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Codename Panzers: Cold War

The Codename: Panzers name is a tried and true RTS brand name. This has already been proven with titles like Codename: Panzers Phase One, and Codename: Panzers Phase Two. In the past the games were developed by Storm Region, nowadays InnoGlow fills that part. Loyal fans needn’t worry though, InnoGlow was founded by ex-Storm Region employees, so Codename: Panzers: Cold War (CPCW in short) stays true to its roots.

As the name implies CPCW starts off right after the end of the second world war. As such the player will command units from that timeframe, to further play out the Cold War card the campaign also starts with the defense of the Tempelhof airfield in Berlin. A nice historical reference – for those unfamiliar with Tempelhof, the world famous Berlin Airlift flew to and from this airport. An interesting era in history that doesn’t find its way into games often at all. The conflict will then revolve around an attack of Soviet forces on the free world.

At the hand of two tutorials beginning players can be taught how to play the game – if so desired. These tutorials range from the basics to the more advanced in regards to deploying, shooting, and in general fighting with your units. This knowledge certainly isn’t superfluous if you want to hit the ground running when it comes to playing the game. Don’t expect a particularly steep learning curve, but there are some nifty little features that otherwise would be less evident to figure out.

This tutorial, together with the campaign mode, a scenario mode and a skirmish option make up the singleplayer side of the game. The scenario function is in fact just the possibility to replay phases in the campaign that the player has already finished. The skirmish mode reminds a little of Company of Heroes. Except then, that this time it aren’t different resources you can capture, but it are different aids. So, no oil etc, but there is f.ex. a radar station, a radio tower, a helipad, each giving you disposal over a certain feature, like calling in aerial reinforcements. On top of these aids, there are also just “flag points”, these do build up resource points, resource points which can be spent f.ex. trying to airlift units in.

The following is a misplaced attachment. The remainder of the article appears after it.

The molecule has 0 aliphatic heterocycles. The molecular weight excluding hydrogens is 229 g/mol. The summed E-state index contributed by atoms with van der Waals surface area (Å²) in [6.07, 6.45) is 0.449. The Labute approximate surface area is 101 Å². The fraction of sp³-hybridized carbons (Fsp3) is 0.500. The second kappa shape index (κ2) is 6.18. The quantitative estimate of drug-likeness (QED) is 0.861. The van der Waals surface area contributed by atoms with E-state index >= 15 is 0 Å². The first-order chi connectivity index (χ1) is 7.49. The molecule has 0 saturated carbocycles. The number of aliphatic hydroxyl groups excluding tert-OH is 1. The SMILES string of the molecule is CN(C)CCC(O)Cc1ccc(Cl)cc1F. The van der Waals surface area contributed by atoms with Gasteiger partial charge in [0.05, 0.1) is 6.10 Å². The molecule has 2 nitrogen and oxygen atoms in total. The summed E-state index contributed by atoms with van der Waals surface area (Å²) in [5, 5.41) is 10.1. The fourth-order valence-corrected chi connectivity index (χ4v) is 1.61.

The campaign mode is a succession of various types of missions. One time you need to protect a dam, the other time you need to capture a network of control points, or maybe you need to blow up a manufacturing facility of sorts, goals tend to vary. But, that’s good, it keeps the player interested. Story-wise these missions are glued together with CGI cutscenes, not of the quality we could see in World in Conflict, but definitely not bad. The cutscenes mainly revolve around the conflict, rather than the fate of a few soldiers in that conflict.

The Multiplayer side of the game is essentially the same as playing skirmish matches against players, instead of against the computer. An interesting additional option there is the ability to play Multiplayer Missions, a co-op of sorts, where you tackle a multiplayer scenario together with a teammate. Aside from this there is also a Domination mode, where as a player you’re supposed to capture as many “points of interest” as possible. To top it off the Team Match option will make sure people can team up against each other in a skirmish scenario.

Graphically speaking the game is a treat. Generous use of shaders, high quality 3D models and detailed textures make the game look smooth and generally well finished. Units have nice animations and explosions almost blow off the screen. Details like the simmering heat around a helicopters exhaust are just the icing on the cake. So it looks all pretty, but nearly all RTS titles in the last two or three years were. It is hard to say Codename: Panzers sticks out head and shoulders above the rest.